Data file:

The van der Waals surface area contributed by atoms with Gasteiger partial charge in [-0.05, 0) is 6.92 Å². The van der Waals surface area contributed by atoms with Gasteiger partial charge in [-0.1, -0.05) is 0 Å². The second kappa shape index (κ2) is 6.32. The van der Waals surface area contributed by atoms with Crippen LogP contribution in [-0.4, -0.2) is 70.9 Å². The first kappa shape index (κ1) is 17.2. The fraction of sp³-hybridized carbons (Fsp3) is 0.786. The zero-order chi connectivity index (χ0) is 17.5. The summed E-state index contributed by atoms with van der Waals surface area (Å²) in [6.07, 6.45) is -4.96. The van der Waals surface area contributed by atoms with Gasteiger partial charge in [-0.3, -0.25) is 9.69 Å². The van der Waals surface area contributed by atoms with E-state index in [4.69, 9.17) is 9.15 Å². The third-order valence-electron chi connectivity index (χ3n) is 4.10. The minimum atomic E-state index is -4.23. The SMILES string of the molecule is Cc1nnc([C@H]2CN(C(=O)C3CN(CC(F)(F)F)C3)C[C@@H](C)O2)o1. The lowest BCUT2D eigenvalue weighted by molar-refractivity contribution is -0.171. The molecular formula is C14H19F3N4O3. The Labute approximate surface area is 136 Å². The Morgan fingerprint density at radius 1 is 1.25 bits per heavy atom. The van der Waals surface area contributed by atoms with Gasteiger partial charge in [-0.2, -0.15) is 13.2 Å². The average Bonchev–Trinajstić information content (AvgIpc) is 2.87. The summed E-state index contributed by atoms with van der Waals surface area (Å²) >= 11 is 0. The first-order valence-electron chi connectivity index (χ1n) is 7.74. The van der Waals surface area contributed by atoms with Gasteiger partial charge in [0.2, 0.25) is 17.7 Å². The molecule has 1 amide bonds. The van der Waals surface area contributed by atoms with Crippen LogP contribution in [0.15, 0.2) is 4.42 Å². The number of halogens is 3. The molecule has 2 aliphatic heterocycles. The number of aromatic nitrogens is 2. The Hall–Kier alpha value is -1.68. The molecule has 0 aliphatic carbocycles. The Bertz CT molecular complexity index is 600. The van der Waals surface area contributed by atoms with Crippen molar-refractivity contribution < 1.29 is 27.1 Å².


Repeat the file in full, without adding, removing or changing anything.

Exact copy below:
The van der Waals surface area contributed by atoms with Gasteiger partial charge in [-0.05, 0) is 6.92 Å². The van der Waals surface area contributed by atoms with Gasteiger partial charge in [-0.1, -0.05) is 0 Å². The second kappa shape index (κ2) is 6.32. The van der Waals surface area contributed by atoms with Crippen LogP contribution in [-0.4, -0.2) is 70.9 Å². The first kappa shape index (κ1) is 17.2. The fraction of sp³-hybridized carbons (Fsp3) is 0.786. The zero-order chi connectivity index (χ0) is 17.5. The summed E-state index contributed by atoms with van der Waals surface area (Å²) in [6.07, 6.45) is -4.96. The van der Waals surface area contributed by atoms with Gasteiger partial charge in [-0.3, -0.25) is 9.69 Å². The van der Waals surface area contributed by atoms with E-state index in [4.69, 9.17) is 9.15 Å². The third-order valence-electron chi connectivity index (χ3n) is 4.10. The minimum atomic E-state index is -4.23. The SMILES string of the molecule is Cc1nnc([C@H]2CN(C(=O)C3CN(CC(F)(F)F)C3)C[C@@H](C)O2)o1. The lowest BCUT2D eigenvalue weighted by molar-refractivity contribution is -0.171. The molecular formula is C14H19F3N4O3. The Labute approximate surface area is 136 Å². The Morgan fingerprint density at radius 1 is 1.25 bits per heavy atom. The van der Waals surface area contributed by atoms with Gasteiger partial charge in [-0.2, -0.15) is 13.2 Å². The average Bonchev–Trinajstić information content (AvgIpc) is 2.87. The summed E-state index contributed by atoms with van der Waals surface area (Å²) >= 11 is 0. The first-order valence-electron chi connectivity index (χ1n) is 7.74. The van der Waals surface area contributed by atoms with Gasteiger partial charge in [0.2, 0.25) is 17.7 Å². The molecule has 1 amide bonds. The van der Waals surface area contributed by atoms with Crippen LogP contribution in [0.15, 0.2) is 4.42 Å². The number of halogens is 3. The molecule has 2 aliphatic heterocycles. The number of aromatic nitrogens is 2. The Hall–Kier alpha value is -1.68. The molecule has 0 aliphatic carbocycles. The Bertz CT molecular complexity index is 600. The van der Waals surface area contributed by atoms with Crippen molar-refractivity contribution < 1.29 is 27.1 Å².